5 Questions about Obama's New Plan to Slow Foreclosures

Late Thursday, it leaked that the Obama administration is planning to broaden its foreclosure prevent program. The details, however, remain somewhat unclear. At this point, we know the new initiatives will include principal reduction and payment deferrals to help Americans who are unemployed, underwater or have second liens avoid foreclosure. When the details are revealed on Friday, here are some questions to ask:

How will payments be deferred or shrunk for the unemployed?

For quite a while now, the subprime mortgages haven't been the big problem: unemployment has. Even if you're a prime borrower, it can be hard to pay your mortgage if you lose your income. From what we know, the Treasury will allow some unemployed Americans to defer or shrink their monthly payments for several months.

Will the government be footing the bill for these altered payments or have banks agreed to temporarily defer or shrink them? Obviously, the latter would be fantastic news for both borrowers and taxpayers. Also, what if the borrower still doesn't have a job once the deferral period expires?

How much funding will be provided for principal reductions on underwater mortgages?*

The median home price for existing homes is $165,100, according to the National Association of Realtors. Let's say the average struggling underwater borrower has a loan-to-value ratio of 130%, which isn't outlandish. If you use that average home price and the 115% LTV the program will use, then the underwater borrowers will have a mortgage of about $215,000 reduced to $190,000. So the banks will have to post a $25,000 loss per modification. The government will need to make it worth their while to reduce principal and take the associated losses immediately. They may want to cover at least 20%, which would be $5,000.

If the Obama administration is putting aside $14 billion (as reported), then up to 2.8 million could be modified, under the above assumptions. Of course, if the payment to banks or the number the Treasury hopes to help is higher, so is the cost.

How will they more effectively encourage the modification of second liens?

According to the Washington Post's source, the new program will double the amount the government pays to lenders that help modify second mortgages. I'm a bit unclear if this means the servicers or the lenders/investors. I'm guessing they mean the latter, because a servicer probably need less incentive. Again these lenders/investors will need to be compensated well to withstand the losses that will result from writing off the second liens immediately, instead of waiting for foreclosures to take place.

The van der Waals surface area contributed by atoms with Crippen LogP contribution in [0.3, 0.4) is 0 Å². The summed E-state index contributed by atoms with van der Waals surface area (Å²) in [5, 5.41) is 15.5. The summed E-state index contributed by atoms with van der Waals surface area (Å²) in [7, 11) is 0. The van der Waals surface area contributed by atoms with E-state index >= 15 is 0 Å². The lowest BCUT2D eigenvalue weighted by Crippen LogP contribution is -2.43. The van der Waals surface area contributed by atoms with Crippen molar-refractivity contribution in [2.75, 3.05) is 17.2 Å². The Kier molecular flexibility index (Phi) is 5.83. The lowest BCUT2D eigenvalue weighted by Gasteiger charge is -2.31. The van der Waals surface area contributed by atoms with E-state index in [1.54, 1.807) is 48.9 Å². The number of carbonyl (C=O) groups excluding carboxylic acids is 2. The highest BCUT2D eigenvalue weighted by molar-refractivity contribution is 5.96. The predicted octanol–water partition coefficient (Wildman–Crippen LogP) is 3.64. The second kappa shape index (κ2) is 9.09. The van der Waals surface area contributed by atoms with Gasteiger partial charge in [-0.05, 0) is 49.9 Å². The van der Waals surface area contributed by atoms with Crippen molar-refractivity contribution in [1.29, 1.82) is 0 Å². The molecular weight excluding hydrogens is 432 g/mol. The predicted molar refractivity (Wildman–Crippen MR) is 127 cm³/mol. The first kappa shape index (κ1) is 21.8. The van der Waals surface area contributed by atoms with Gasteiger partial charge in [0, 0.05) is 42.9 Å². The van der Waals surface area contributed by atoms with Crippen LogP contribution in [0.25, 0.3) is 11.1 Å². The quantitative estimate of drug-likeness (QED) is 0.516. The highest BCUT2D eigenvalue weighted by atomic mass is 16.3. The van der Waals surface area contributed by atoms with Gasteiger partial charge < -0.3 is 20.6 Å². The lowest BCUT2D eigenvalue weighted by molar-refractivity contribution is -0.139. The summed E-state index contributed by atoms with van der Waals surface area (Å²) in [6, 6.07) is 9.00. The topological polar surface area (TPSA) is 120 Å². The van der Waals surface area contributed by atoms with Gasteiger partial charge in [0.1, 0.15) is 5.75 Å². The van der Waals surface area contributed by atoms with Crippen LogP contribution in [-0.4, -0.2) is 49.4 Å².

What are the carrots/sticks in place?

Will the Treasury force servicers who are participating in the HAMP program to comply with these new initiatives? If this is significantly more aggressive than HAMP -- and it may be -- then lenders may put up a fight. There's a reason why, up to now, most haven't offered many principal reductions on first and second mortgages or provided unemployed borrowers with deferrals. They don't want the immediate losses. So either the Treasury needs to find a way to coerce lenders to go along with these changes or offer them better rewards to comply.

Could it cost taxpayers more?

The Post also says that the Federal Housing Administration (FHA) will be involved. I'm a little unclear why. It could be that the Treasury hopes to encourage lenders to take part in these new initiatives by slapping a government guarantee on the modified mortgages through the FHA. While most of the carrots would be paid by the $50 billion in bank bailout money already set aside for modifications, I'm not as convinced losses from FHA guaranteed re-defaults would utilize this funding. If they those losses aren't covered, then taxpayers could end up footing the bill for any FHA guaranteed re-defaults. And unless the principal reductions are extremely aggressive and unemployment declines rather quickly, re-default rates could be very, very high.

*Edited the numbers here shortly after posting, after seeing Reuters' report (which they claim beat the Post's) that the underwater mortgages will be reduced down to 115% LTV and $14 billion would be spent.

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Daniel Indiviglio was an associate editor at The Atlantic from 2009 through 2011. He is now the Washington, D.C.-based columnist for Reuters Breakingviews. He is also a 2011 Robert Novak Journalism Fellow through the Phillips Foundation. More

Indiviglio has also written for Forbes. Prior to becoming a journalist, he spent several years working as an investment banker and a consultant.

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